Vestibular neuronitis causes a self-limited episode of vertigo, presumably due to inflammation of the vestibular division of the 8th cranial nerve; some vestibular dysfunction may persist.
Although etiology is unclear, a viral cause is suspected.
Symptoms and Signs
Symptoms include a single attack of severe vertigo, with nausea and vomiting and persistent nystagmus toward the affected side, which lasts 7 to 10 days. The nystagmus is unidirectional, horizontal, and spontaneous, with fast-beat oscillations in the direction of the unaffected ear. The absence of concomitant tinnitus or hearing loss is a hallmark of vestibular neuronitis. The condition slowly subsides over days to weeks after the initial episode. Some patients have residual dysequilibrium, especially with rapid head movements, probably due to permanent vestibular injury.
Patients undergo an audiologic assessment, electronystagmography with caloric testing, and gadolinium-enhanced MRI of the head, with attention to the internal auditory canals to exclude other diagnoses, such as cerebellopontine angle tumor, brain stem hemorrhage, or infarction. MRI may show enhancement of the vestibular nerves, consistent with inflammatory neuritis.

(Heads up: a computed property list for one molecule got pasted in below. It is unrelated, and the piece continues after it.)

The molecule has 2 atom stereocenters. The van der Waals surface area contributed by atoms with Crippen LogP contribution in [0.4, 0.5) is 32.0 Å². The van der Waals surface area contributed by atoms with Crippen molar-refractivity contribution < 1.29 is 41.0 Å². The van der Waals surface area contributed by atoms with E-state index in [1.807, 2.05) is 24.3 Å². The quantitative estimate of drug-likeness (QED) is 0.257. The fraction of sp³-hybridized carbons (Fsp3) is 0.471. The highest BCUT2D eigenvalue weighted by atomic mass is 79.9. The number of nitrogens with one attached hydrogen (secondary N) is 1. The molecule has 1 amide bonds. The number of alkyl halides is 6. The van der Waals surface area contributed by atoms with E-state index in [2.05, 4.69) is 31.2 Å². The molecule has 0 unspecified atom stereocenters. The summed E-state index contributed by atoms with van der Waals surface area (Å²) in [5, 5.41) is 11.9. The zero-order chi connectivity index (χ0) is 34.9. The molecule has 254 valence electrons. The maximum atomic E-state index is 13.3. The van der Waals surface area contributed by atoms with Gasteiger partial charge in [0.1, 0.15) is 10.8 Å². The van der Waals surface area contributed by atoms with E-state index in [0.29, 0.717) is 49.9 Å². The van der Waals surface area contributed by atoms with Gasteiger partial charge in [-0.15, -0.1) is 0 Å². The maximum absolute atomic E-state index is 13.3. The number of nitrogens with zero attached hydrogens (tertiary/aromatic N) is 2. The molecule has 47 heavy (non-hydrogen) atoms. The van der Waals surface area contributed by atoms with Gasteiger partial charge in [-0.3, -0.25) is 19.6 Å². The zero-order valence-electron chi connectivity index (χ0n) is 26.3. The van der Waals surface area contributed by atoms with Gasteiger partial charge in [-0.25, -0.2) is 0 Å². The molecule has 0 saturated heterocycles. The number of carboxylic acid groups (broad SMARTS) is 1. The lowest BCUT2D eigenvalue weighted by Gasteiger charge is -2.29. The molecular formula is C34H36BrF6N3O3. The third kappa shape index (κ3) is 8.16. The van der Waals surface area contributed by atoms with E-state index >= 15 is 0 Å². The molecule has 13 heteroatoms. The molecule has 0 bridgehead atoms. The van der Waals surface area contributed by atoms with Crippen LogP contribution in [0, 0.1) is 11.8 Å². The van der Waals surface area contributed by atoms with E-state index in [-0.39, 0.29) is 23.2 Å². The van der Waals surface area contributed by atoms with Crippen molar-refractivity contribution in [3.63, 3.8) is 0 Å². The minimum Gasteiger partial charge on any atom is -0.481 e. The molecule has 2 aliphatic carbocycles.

Symptoms are symptomatically addressed over the short term as in Meniere disease (see Inner Ear Disorders: Treatment), ie, with anticholinergics, antiemetics (eg, prochlorperazine or promethazine 25 mg rectally or 10 mg po q 6 to 8 h), antihistamines or benzodiazepines, and a corticosteroid burst with rapid taper. If vomiting is prolonged, IV fluids and electrolytes may be required. Long-term use (ie, for more than several weeks) of vestibular suppressants is highly discouraged because these drugs prolong vestibular compensation, particularly in the elderly. Vestibular rehabilitation (usually given by a physical therapist) helps compensate for any residual vestibular deficit.
Last full review/revision October 2012 by Lawrence R. Lustig, MD
Content last modified November 2012